Yes! Fundamentaly, marketing takes a lot of the same approaches across several different industries. The way and speed in which you do it is different depending upon the organization and industry you're in. Hopefully some of these steps below will help you.
1. Admit when you don't know something. The quickest way to show that you don't know what you're doing is to pretend like you do.
2. As it relates to number 1, try to figure out a solution before asking a million questions. If you want to annoy an engineer, just ask a question that could be googled and figured out in a matter of seconds. I have a 5 minute rule - if you can't figure it out in 5 minutes, then go ask.
4. Marketing in the tech industry is VERY different depending on the size of your organization. If you'd like to be a specialist in your field, then join a larger organization that has more team members doing specific tasks. If you want to be a generalist, consider joining a startup environment where you learn and execute on just about marketing function.
5. Simply ask someone in the tech industry that you admire if you can have a 30 minute chat with them. That could eventually lead to a shadow day, an internship or even a job if you're eager enough. I've had countless coffees, video chats, and even twitter conversations that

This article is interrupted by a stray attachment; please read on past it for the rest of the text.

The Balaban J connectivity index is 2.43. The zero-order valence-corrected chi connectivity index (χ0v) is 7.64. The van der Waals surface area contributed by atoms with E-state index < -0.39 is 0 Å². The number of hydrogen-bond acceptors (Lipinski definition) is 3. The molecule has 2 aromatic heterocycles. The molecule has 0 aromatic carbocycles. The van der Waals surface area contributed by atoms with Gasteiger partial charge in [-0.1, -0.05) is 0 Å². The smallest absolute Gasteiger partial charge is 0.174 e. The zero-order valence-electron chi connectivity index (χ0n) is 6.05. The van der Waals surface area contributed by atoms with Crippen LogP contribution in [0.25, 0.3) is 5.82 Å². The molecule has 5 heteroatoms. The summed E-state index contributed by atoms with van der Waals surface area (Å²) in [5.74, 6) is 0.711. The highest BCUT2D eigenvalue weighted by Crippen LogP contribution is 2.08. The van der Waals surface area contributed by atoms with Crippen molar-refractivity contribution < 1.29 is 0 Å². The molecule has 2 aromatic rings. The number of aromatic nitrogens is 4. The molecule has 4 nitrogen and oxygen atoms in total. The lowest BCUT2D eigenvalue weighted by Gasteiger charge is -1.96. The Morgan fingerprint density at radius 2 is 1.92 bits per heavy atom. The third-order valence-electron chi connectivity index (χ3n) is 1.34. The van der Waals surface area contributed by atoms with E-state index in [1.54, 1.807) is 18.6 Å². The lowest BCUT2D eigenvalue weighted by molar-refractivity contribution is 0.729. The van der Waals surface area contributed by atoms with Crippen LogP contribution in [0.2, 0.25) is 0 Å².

6. Embrace forever learning. Autodidacts are respected just as much as those with a pedigree. Marketing changes so quickly (as does the technology industry) so you have to be willing to learn and relearn. Demonstrating that you're a lifelong learner will go far with the right technology organization. There are a lot of free and paid courses out there that help you become a technical marketer. There's no excuse - teach yourself even if you don't have the job yet.
7. Put yourself out there and go network. Just like any industry, there are factions that meet regularly. Go to a hackathon. Participate in a recruiting event. Join a meetup group. There are so many opportunities online and offline to participate in the tech industry. And most of the time it's the marketers who are making the events happen. I've hired several folks who joined one of my events and were on the job hunt.